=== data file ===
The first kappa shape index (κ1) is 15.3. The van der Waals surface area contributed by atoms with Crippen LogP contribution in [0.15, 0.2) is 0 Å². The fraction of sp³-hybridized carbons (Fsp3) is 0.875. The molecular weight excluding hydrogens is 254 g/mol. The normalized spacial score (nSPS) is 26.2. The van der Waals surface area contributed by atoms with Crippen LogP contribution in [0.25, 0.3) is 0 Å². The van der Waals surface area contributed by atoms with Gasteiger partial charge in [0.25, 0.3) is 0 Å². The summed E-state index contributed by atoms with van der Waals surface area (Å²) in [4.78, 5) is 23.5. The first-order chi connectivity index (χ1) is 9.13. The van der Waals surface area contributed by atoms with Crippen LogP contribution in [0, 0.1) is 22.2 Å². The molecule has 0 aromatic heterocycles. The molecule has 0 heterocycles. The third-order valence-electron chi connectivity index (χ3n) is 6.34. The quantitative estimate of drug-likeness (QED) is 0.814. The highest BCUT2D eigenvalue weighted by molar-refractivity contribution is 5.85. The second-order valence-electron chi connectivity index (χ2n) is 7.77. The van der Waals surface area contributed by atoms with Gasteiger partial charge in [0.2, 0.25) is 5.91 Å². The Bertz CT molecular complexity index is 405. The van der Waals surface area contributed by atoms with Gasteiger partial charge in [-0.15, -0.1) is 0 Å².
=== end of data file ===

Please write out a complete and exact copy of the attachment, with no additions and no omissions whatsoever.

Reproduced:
The first kappa shape index (κ1) is 15.3. The van der Waals surface area contributed by atoms with Crippen LogP contribution in [0.15, 0.2) is 0 Å². The fraction of sp³-hybridized carbons (Fsp3) is 0.875. The molecular weight excluding hydrogens is 254 g/mol. The normalized spacial score (nSPS) is 26.2. The van der Waals surface area contributed by atoms with Crippen LogP contribution in [0.25, 0.3) is 0 Å². The van der Waals surface area contributed by atoms with Gasteiger partial charge in [0.25, 0.3) is 0 Å². The summed E-state index contributed by atoms with van der Waals surface area (Å²) in [4.78, 5) is 23.5. The first-order chi connectivity index (χ1) is 9.13. The van der Waals surface area contributed by atoms with Crippen LogP contribution in [0, 0.1) is 22.2 Å². The molecule has 0 aromatic heterocycles. The molecule has 0 heterocycles. The third-order valence-electron chi connectivity index (χ3n) is 6.34. The quantitative estimate of drug-likeness (QED) is 0.814. The highest BCUT2D eigenvalue weighted by molar-refractivity contribution is 5.85. The second-order valence-electron chi connectivity index (χ2n) is 7.77. The van der Waals surface area contributed by atoms with Gasteiger partial charge in [0.2, 0.25) is 5.91 Å². The Bertz CT molecular complexity index is 405. The van der Waals surface area contributed by atoms with Gasteiger partial charge in [-0.15, -0.1) is 0 Å².